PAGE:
alt_sirius: (Sincere)
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Greetings, British Wizarding World!

The Daily Prophet has made much in the last week of my recent escape from MLE.

I admit, there's only one reason you have read about how I evaded them, rather than about my death by Bellatrix Lestrange's wand. That reason is a young woman named Ellie Summer.

Ellie was born to Michael and Jean Summer in 1977. We think her birthday was in April, because she remembered it being some time around Easter. When she was five, she was separated from her parents and put into one of the Muggleborn compounds in Stoke-on-Trent. At approximately seven years of age, she was given to Madam Leona Dimmock of Ollerton. Her principal duties were to serve at the witch's social parties, mixing drinks and so on. She was treated as something between a house elf and a pet - until, that is, Ellie grew too old for Madam Dimmock's tastes. She was too tall, too spotty and 'no longer elfin' and so the old woman sent her back to the camps.

Ellie never talked to us much about what life was like there, over the next four or five years. I can only imagine that it's a time she would have preferred to forget. It's not hard to guess what she endured: a young girl, growing to womanhood, alone, with no idea how to survive. The best she could say about her mistress was that under her yoke, she did not know hunger, was not physically abused and knew, when she laid her head to rest, that she would not be robbed or murdered in her sleep. No such guarantee in the camps, where too often it's every one for herself, where the gaolers are more dangerous than the inmates. But nothing prepared her to go back, either.

When she came to us, Ellie was concerned about the rules. Things a free person would never worry about: How and where to stand, what to say or not say, what would happen if she failed to meet expectation. The first time she broke a glass, she almost cut herself trying to clean up with her bare hands, sobbing the whole time, she was that frightened of disapproval. She didn't know she could trust us and had no reason not to fear the consequences of failing to please. But from the beginning, she had a way with the customers, particularly the other Muggleborn who would shop for the households they served, or some of the older witches and wizards who would drop in more for the conversation and company than anything on the shelves. Eventually, she grew to understand that her new 'masters' were not going to treat her as a slave. They were interested in her as a person.

In time, Ellie came to be more than a servant - she became a trusted friend. She practically ran the shop by herself and customers often came to see her, even when there was nothing they wanted to buy. She was clever, funny, observant, kind and - above all - decent to everyone who crossed her path.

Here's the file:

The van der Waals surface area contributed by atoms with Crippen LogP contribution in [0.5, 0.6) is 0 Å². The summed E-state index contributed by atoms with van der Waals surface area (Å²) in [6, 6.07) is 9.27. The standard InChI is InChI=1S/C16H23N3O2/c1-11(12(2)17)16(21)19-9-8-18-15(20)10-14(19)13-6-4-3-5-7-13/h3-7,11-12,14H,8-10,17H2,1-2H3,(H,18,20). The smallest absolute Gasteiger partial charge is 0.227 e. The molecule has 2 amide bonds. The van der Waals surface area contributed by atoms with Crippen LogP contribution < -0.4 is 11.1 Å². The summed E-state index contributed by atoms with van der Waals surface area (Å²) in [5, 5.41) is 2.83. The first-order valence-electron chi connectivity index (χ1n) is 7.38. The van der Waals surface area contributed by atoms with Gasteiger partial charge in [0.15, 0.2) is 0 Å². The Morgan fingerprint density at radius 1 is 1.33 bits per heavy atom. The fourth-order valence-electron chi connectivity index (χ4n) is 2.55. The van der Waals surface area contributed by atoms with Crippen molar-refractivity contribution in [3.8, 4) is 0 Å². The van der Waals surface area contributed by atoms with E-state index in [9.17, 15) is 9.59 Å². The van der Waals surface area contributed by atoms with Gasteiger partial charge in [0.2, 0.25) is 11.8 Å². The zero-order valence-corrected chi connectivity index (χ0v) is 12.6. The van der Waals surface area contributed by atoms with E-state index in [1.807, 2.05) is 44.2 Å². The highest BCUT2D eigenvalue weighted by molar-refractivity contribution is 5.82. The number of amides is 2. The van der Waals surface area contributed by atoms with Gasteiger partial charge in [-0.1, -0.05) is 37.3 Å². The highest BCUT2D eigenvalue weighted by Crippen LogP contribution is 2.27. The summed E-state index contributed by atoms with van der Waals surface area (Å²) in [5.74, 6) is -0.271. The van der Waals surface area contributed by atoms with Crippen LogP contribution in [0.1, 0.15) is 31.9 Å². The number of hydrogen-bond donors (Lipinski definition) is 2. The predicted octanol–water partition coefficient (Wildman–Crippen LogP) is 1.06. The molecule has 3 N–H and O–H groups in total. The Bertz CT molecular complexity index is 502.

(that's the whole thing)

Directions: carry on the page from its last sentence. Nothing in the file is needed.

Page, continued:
Ellie also talked with us about the change we desired for England, restoring a government that valued equality, condemning the cruel treatment of muggles for no crime other than being in the majority population, recognising that anyone born capable of magic has the right to hold a wand and freeing all of Britain once more, reconnecting it to the rest of the world. We made sure she had a wand and taught her to use it. Her appetite for learning spells was insatiable. She was always interested in tales about how things were before, as well as stories about our ongoing struggle against Voldemort. She was always willing to help in any effort that would further the Order's goals for freedom.

Ellie wanted to see Paris, Rome, New York City. She dreamed of having her own children. But she was also fierce, and practical, and knew that we had to fight to win those privileges which in other countries are rights.

Ellie Summer was killed last Sunday, 26th October. She leapt in front of a Killing Curse, one that would have killed me if she had not acted with outright bravery. She died to give me, and others, a chance to escape, to keep fighting. She died in service to the Order of the Phoenix. She was twenty years old.

Ellie was never given the opportunity to be Sorted, but if she had come to Hogwarts, I believe she would have been a Gryffindor. I believe she would have brought honour to our House. I am proud to have called her a friend. The Grim Truth is that I can never repay her sacrifice - but I can make sure she is remembered.

Since you will not read her obituary in any account the Prophet might provide, I thought it would be fitting to share it here.
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July 2015

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